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The best ways to finance home improvements

Home improvement loans allow homeowners to pay for renovations when the cash they need is not readily available.

October 4, 2021
Blog overview

How to use home equity for renovations

  • Home equity loans
  • Home equity line of credit (HELOCs)
  • Cash-out refinance

How to finance a remodel without equity

  • Government assistance
  • Personal loans and home renovation loans
  • Credit card
  • Save up

Get a Fraction Mortgage

We spend a great deal of time in our homes. They become a part of our history and family. Whether you’ve been living in your home for many years or not long, it may be time for a little extra TLC (tender loving care.)

Home improvement loans are an option for many to pay for home renovations when the cash is just not readily available. There are also more frugal ways to pay for home renovations. We are breaking down answers to the following questions:

  • How to finance a remodel without equity?
  • How to pay for renovations on a new home?
  • How to use home equity for renovations?
  • How to finance home improvements on your mortgage?

Keep reading to find out how you can afford your dream home with renovations.

How to use home equity for renovations

Home equity loans aren’t a one size fits all arrangement and are tailored to your specific needs. The equity in your home is the amount of ownership you have in your home. That is, the appraised value of our home, minus the amount you still owe on your mortgage. For example, if your home is worth $350,000 and your current mortgage balance is $250,000, you have $100,000 of equity in your home.

Home equity loans

A home equity loan is a secured loan that lets you borrow against the equity in your home. Because it’s a secured loan, you can borrow a larger amount of money at a lower interest rate than you’d get with an unsecured loan.

A home equity loan is the best option for you if you have any of these situations…

  • Large fixed cost purchase
  • Want predictable monthly payments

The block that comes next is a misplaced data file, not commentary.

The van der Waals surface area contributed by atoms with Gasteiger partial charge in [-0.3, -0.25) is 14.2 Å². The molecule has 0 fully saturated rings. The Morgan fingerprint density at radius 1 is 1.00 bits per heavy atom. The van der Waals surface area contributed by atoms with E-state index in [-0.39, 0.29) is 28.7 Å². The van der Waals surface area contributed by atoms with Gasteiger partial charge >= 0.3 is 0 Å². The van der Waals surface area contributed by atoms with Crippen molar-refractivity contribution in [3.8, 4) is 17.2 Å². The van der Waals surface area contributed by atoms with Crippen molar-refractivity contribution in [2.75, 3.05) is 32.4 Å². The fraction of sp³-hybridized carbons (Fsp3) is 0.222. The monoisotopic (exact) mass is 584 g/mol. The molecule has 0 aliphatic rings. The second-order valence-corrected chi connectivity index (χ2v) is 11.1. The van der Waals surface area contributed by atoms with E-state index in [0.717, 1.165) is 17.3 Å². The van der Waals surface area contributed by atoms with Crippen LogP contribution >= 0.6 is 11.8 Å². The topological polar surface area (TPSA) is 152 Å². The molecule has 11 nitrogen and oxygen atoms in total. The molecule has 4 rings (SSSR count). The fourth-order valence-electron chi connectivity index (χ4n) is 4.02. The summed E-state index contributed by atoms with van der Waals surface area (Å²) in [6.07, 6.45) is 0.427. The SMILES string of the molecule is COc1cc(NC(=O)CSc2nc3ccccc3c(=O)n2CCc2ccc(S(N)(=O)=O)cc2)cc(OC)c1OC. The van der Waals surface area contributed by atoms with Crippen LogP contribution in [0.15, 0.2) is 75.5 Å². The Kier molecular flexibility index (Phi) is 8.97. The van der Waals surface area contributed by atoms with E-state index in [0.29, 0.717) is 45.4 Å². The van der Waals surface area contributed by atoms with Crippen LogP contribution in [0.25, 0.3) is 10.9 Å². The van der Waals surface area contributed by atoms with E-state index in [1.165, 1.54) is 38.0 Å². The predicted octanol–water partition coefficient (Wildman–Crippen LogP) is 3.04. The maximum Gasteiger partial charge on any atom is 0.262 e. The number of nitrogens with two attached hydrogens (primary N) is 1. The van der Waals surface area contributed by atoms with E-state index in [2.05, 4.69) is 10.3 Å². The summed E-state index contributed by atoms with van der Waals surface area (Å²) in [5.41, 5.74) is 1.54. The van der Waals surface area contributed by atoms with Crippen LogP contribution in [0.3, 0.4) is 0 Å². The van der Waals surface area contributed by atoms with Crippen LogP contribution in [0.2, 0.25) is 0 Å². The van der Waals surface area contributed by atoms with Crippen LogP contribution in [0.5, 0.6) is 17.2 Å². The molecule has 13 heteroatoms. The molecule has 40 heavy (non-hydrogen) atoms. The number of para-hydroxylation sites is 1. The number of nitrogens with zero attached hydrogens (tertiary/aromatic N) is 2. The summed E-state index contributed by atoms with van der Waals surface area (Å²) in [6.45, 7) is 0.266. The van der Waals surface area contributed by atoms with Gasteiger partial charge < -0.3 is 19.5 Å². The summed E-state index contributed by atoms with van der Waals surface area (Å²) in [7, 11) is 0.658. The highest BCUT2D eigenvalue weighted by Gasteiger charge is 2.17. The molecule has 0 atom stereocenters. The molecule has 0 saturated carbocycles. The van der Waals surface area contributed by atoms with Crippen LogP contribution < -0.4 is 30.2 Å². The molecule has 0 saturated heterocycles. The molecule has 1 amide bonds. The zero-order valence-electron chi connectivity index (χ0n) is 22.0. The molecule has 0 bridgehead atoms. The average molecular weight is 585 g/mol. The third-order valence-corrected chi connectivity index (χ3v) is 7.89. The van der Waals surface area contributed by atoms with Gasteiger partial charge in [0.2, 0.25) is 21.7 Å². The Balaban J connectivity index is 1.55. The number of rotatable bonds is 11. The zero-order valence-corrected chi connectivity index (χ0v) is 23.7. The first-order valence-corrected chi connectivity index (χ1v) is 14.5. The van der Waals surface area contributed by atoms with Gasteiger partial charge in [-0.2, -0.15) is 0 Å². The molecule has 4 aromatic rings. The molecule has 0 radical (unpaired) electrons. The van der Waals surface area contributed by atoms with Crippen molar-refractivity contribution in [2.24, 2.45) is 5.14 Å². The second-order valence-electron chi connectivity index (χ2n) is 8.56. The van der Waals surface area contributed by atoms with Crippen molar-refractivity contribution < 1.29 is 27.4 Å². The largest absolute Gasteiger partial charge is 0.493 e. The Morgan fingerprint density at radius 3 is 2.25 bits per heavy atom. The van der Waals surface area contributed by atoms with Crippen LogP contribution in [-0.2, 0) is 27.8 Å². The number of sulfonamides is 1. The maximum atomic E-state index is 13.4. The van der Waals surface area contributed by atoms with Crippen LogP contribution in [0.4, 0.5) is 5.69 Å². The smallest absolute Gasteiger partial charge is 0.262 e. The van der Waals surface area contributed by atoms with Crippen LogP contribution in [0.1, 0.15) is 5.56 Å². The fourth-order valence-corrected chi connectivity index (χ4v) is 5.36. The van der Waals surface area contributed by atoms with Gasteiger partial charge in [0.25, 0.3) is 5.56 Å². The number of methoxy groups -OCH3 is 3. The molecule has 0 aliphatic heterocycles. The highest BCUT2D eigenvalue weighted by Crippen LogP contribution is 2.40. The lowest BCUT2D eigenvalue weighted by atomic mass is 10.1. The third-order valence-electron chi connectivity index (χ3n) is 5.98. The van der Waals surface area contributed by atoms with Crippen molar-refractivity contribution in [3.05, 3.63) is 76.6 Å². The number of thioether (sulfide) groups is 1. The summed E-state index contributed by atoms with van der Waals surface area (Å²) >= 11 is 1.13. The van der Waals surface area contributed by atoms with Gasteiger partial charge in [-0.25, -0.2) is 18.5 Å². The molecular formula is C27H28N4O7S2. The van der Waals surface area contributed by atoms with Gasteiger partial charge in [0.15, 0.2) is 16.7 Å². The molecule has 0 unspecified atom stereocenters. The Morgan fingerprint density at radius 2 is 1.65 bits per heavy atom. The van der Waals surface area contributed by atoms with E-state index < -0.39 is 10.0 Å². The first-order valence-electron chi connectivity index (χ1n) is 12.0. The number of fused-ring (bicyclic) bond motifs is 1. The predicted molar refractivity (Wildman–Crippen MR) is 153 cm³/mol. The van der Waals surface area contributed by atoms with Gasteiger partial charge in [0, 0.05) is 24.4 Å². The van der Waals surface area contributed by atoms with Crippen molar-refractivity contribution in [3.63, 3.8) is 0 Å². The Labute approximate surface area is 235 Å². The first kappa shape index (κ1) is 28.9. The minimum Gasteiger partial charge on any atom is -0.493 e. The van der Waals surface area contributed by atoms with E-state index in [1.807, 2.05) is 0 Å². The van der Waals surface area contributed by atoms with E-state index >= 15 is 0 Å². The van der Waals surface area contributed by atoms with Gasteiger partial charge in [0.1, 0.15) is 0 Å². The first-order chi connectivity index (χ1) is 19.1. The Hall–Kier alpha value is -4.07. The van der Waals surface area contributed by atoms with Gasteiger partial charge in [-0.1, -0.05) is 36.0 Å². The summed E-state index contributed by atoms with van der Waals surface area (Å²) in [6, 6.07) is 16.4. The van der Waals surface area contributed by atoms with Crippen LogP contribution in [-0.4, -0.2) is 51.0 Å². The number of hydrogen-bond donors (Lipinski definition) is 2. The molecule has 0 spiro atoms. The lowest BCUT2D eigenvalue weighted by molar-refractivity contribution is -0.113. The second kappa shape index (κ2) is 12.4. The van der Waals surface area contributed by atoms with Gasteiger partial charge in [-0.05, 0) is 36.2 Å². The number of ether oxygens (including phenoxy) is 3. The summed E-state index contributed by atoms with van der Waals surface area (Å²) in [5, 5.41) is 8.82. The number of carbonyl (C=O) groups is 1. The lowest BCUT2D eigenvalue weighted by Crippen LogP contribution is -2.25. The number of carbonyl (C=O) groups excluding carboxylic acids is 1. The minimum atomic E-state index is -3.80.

• Need to access a larger amount of money.

Home equity loans usually are not for you if you only need a small amount of cash. While some lenders will extend loans for as little as $10,000 – most won’t give you one for less than $35,000.

Home equity line of credit (HELOCs)

Home equity lines of credit (HELOCs) are a revolving source of credit, much like a credit card, secured against the value of your home equity.

Unlike the other lump sum options, with a HELOC, you can make withdrawals as needed during the draw period.

Best if you are…

  • Looking for flexibility with regards to how and when you spend the money
  • Want payments which are interest only
  • Want flexible repayment options.

HELOCs tend to have few, if any, closing costs, and they usually have variable interest rates. You’re able to borrow against your credit line at any time, and untouched funds don’t charge interest. These credit lines can also serve as a nice emergency fund.

Cash-out refinance

With cash-out refinancing, you replace your existing mortgage with a new one that’s higher than your loan balance – so you can take advantage of the equity you’ve built up on your home.

Best for you if you’re looking for…

  • Lowest cost available
  • Want a single mortgage payment
  • Want to amortize your payments over a longer period of time.

With a cash–out refinance, the new mortgage loan is for more than what you owe on the existing mortgage. The difference between the entire amount of the new loan and what you owe on your current mortgage is paid to you in a lump sum.

Fraction Mortgage